Sharks may be he the ocean's most iconic predators, having elicited both fear and fascination throughout the world for centuries -- but when it comes to understanding the breadth of diversity among the species, we may still have a lot to learn.
Earlier this year, graduate student Paul Clerkin from Moss Landing Marine Laboratories set out on a research expedition in search of new shark species, and he found more than just a few. Over the course of two months, while tagging along on a commercial fishery's trawling vessel in the Indian Ocean, Clerkin uncovered at least eight sharks that appear to be previously unknown to the world of science.
The mysterious, and often strange-looking deep-water sharks aren't quite as sleek as their near-surface dwelling counterparts, but are instead adapted for life at depths of around 6,500 feet in a largely unexplored swath of ocean.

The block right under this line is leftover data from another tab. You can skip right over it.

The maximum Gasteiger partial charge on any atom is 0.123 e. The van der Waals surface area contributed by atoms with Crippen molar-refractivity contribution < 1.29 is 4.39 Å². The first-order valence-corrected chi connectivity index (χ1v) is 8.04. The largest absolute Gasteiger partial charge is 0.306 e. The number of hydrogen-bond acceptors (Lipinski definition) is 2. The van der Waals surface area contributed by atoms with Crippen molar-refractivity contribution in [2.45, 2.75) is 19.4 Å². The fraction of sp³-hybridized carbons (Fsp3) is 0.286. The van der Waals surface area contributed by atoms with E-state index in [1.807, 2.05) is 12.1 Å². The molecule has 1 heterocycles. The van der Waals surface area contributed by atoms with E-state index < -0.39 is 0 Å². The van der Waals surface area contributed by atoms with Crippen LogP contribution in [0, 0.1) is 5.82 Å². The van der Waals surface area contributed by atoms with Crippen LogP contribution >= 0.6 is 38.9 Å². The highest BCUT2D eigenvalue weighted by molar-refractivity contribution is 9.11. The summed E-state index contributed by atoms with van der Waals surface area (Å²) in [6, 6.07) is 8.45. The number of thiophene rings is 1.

"They don’t look like the classic great whites you'll see on Shark Week," the 27-year-old Clerkin told Our Amazing Planet. "I think they're more interesting."
Surprisingly, given the high-profile interest for the aquatic predators, in recent years more than 40 new species of shark have been documented throughout the world.
"Sharks haven't really been explored as much as we think," says Clerkin.
For biologists, the thrill of uncovering new shark species is hardly for thrills alone; many of the 400 or so known sharks are currently listed as threatened or endangered, namely from overfishing -- so such discoveries are often crucial in spurring conservation measures to protect them.
For more photos of the new sharks, visit Our Amazing Planet.